During a time when rank partisanship almost always rules the day, it’s good to see that overcoming the “party-first” mentality is still possible for some causes in the Illinois General Assembly.

Gov. JB Pritzker signed a bill Tuesday that lowers the threshold for part-time school and college employees to receive paid family and medical leave. Most of those workers will now be eligible for the benefit after one year of employment.

This will be a long-overdue and well-deserved benefit for Vermilion County residents who work in part-time positions with local schools as well as at Danville Area Community College.

As the governor said at a signing ceremony, the state for far too long has asked school staff to provide support at schools without giving them the grace and flexibility to care for themselves and their families. “It’s an omission that undermines the value of their work and the reality of their lives away from school grounds,” he said.

Capitol News Illinois reported this week that under the federal Family and Medical Leave Act, workers are entitled to as many as 12 weeks of unpaid leave in a 12-month period to care for a newborn child, to care for a close relative who has a serious health condition, or to deal with their own serious illness. That expands to 26 weeks to care for a child, spouse or parent who is a service member with a serious illness or injury.

But to be eligible, the employee must have been employed for at least 12 months and worked at least 1,250 hours during the previous 12-month period, a threshold that often can’t be met by part-time school employees known as education support professionals, or ESPs. Those include paraprofessionals, secretaries, librarians, custodians, cafeteria workers, bus drivers and others, many of whom work only limited hours during the day, and often only when school is in session.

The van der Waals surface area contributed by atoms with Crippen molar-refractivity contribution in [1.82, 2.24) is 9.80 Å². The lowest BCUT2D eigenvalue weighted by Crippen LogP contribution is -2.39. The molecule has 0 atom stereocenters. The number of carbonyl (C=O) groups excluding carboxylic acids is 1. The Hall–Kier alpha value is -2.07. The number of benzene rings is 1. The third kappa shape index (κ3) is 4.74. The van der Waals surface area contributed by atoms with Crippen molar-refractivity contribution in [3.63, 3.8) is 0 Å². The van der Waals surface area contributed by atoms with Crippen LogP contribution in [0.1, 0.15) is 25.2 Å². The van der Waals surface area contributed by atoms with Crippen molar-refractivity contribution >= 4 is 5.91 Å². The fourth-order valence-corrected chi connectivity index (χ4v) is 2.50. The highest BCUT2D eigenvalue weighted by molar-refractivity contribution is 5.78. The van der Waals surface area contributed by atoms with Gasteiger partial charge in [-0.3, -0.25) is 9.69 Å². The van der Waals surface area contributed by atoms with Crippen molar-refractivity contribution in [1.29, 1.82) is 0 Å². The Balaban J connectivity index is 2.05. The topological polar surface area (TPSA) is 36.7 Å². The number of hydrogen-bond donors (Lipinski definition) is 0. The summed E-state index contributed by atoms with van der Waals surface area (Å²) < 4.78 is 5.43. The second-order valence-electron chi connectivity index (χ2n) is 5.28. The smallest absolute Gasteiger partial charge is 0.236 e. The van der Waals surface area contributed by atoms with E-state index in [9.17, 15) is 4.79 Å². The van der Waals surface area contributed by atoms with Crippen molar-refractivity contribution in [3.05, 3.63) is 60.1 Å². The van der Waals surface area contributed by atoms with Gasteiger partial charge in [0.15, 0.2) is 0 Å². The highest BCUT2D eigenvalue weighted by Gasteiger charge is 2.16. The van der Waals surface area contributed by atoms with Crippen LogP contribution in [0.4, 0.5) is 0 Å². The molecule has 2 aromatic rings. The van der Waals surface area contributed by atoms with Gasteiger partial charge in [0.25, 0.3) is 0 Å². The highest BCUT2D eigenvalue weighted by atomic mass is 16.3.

The new law lowers that threshold for workers to 1,000 hours of work during the previous 12 months. It applies to all employees of school districts, community colleges and public universities in Illinois. It takes effect Jan. 1, 2022.

“Unfortunately, some of our ESPs, many who are 10-month employees, were a bit short of the number of hours federally required to qualify for FMLA benefits,” said Kathi Griffin, president of the Illinois Education Association. “In many school districts across the state, this meant that when these amazing education employees had to care for themselves or a family member’s health, they had a very difficult decision to make.

“They would be forced to deny care of a loved one, or resign from their job. Or if it was the employee who was sick, they may not be guaranteed their position once they got better, and lose their health insurance, all while the only reason they needed to take a leave was due to a health condition.”

Griffin said there are more than 25,000 ESPs within the Illinois Education Association.

The bill shows a willingness of lawmakers to correct flaws in state policy without engaging in political battles. to their credit, both chambers of the General Assembly passed this law by heavy majorities. The people of Illinois can, at least in this case, appreciate such a legislative effort.

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